Obama's Uncertain Path Amid Syria Bloodshed

President Barack Obama makes a statement to reporters as he meets with India's Prime Minister Manmohan Singh in the Oval Office at the White House in Washington, Friday, Sept. 27, 2013. President Obama is hosting Singh for talks on trade and security in a fragile region, offering a chance to inject new life into the partnership amid concerns that relations have stagnated. (AP Photo/Charles Dharapak)
President Barack Obama makes a statement to reporters as he meets with India's Prime Minister Manmohan Singh in the Oval Office at the White House in Washington, Friday, Sept. 27, 2013. President Obama is hosting Singh for talks on trade and security in a fragile region, offering a chance to inject new life into the partnership amid concerns that relations have stagnated. (AP Photo/Charles Dharapak)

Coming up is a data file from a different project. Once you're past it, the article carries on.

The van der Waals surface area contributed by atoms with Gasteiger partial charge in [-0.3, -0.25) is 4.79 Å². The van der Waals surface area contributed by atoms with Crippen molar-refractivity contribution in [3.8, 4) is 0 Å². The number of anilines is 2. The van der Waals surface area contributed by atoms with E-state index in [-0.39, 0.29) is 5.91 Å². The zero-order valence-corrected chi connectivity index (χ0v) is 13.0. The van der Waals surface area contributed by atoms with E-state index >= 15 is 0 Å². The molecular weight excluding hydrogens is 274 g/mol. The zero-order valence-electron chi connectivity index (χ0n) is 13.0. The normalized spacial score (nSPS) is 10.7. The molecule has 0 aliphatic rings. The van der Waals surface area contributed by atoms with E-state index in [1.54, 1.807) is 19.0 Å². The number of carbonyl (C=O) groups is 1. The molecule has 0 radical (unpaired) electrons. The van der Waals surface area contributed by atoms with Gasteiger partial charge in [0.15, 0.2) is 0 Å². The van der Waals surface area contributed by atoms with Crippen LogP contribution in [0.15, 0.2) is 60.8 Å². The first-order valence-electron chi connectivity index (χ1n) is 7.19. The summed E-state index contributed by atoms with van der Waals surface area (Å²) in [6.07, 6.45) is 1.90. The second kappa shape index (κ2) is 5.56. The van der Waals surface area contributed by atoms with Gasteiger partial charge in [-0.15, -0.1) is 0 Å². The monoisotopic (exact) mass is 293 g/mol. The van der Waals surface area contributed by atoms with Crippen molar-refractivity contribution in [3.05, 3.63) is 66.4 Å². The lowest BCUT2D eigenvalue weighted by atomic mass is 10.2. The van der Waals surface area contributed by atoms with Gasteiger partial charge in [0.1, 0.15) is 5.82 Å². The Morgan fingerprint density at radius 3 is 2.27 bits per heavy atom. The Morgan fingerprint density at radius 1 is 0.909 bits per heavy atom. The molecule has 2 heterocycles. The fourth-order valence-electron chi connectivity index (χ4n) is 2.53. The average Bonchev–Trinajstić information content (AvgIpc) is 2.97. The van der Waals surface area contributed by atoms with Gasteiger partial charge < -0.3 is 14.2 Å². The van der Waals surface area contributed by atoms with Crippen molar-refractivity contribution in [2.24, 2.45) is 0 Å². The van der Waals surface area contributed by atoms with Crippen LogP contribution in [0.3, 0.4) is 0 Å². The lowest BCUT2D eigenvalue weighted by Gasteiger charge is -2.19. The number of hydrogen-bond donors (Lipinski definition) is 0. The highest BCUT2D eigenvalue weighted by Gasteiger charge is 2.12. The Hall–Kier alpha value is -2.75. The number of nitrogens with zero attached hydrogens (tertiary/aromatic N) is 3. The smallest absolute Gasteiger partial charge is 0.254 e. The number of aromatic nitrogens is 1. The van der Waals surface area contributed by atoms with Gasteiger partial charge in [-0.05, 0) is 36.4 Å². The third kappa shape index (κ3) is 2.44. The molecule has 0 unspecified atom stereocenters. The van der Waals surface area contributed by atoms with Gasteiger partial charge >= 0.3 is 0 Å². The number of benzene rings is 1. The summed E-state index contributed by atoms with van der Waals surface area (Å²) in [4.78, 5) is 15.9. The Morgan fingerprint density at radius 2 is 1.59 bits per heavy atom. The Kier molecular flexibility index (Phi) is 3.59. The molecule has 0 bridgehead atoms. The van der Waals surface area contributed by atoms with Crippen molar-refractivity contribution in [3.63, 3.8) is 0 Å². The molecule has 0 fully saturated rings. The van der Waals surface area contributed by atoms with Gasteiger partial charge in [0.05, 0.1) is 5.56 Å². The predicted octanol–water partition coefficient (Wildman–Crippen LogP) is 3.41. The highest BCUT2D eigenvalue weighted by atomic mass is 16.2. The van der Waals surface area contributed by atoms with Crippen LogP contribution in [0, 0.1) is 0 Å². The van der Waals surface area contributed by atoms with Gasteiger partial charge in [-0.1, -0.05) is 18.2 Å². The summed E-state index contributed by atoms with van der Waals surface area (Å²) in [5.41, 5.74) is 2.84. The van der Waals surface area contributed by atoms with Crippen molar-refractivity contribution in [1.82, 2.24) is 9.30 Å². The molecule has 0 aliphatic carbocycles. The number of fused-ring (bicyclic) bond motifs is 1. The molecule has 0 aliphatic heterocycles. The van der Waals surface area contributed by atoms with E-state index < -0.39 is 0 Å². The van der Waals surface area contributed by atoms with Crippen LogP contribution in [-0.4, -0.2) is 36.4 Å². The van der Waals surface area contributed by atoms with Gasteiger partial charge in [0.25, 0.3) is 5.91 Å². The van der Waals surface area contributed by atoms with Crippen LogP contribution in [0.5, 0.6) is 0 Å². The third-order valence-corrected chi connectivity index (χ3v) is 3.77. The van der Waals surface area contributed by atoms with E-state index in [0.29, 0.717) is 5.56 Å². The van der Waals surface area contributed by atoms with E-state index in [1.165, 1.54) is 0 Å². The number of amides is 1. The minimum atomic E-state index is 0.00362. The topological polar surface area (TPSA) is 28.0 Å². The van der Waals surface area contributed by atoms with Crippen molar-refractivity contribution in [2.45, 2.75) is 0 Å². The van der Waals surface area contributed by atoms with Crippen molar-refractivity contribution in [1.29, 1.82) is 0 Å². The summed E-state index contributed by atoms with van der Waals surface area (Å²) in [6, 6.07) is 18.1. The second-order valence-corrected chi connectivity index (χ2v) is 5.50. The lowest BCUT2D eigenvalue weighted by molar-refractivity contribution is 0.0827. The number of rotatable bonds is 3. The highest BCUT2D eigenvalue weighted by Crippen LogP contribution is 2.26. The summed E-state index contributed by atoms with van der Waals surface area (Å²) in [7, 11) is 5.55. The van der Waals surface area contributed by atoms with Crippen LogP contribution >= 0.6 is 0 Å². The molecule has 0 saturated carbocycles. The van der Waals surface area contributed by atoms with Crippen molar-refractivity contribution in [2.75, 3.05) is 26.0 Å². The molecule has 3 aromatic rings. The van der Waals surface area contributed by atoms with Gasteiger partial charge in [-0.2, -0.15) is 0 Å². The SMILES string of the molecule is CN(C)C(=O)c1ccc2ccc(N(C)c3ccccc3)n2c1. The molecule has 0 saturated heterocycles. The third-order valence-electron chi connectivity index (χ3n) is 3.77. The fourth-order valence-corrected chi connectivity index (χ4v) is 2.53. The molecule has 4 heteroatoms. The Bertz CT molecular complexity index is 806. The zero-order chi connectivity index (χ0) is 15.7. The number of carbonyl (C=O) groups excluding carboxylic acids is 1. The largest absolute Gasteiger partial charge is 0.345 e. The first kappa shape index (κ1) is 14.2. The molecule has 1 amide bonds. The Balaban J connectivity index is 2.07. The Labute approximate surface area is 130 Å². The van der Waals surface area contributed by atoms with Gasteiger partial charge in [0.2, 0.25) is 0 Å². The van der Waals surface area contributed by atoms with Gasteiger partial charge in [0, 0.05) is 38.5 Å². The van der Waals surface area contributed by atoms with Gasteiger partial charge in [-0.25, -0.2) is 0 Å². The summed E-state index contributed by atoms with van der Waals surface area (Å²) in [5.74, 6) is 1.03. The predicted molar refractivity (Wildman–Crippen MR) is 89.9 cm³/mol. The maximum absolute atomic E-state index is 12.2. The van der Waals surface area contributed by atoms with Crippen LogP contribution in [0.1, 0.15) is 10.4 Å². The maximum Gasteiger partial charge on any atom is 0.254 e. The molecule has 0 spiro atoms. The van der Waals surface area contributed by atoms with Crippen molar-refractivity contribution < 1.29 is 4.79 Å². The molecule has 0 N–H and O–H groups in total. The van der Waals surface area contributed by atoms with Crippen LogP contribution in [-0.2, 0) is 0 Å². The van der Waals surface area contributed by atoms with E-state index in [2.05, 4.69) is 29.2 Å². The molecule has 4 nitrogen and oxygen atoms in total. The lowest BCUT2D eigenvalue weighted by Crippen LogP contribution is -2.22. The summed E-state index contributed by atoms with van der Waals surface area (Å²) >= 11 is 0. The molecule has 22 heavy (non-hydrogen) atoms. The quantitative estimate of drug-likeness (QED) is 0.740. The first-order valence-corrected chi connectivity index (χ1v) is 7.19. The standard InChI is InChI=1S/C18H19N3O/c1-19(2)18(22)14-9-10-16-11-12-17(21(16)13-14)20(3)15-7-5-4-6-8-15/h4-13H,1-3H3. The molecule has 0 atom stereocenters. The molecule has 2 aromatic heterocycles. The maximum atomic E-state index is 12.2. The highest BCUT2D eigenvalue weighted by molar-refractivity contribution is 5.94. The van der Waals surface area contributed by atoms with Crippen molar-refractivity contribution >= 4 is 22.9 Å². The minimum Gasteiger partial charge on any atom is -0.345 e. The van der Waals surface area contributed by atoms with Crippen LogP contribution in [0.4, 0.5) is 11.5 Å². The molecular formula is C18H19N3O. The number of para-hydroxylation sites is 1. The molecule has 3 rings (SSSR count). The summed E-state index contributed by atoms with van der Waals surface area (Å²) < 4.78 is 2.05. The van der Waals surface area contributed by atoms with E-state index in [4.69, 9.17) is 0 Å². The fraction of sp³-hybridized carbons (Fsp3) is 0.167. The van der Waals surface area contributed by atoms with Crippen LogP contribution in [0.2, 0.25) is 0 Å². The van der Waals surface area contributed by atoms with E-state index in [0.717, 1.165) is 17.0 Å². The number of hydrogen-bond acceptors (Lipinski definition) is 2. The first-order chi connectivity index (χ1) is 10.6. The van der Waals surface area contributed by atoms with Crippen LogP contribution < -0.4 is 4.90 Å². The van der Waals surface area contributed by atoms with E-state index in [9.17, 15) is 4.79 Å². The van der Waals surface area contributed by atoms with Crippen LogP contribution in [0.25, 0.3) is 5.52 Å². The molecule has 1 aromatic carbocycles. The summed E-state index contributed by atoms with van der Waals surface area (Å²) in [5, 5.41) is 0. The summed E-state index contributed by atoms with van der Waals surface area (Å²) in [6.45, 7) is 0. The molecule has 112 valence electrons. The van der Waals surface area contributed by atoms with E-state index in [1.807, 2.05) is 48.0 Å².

WASHINGTON — With rebel forces in Syria in retreat and the Obama administration’s policy toward the war-ravaged country in disarray, Secretary of State John Kerry arrived at the White House Situation Room one day in June with a document bearing a warning. President Bashar al-Assad of Syria had used chemical weapons against his people, the document said, and if the United States did not “impose consequences,” Mr. Assad would see it as a “green light for continued CW use.”

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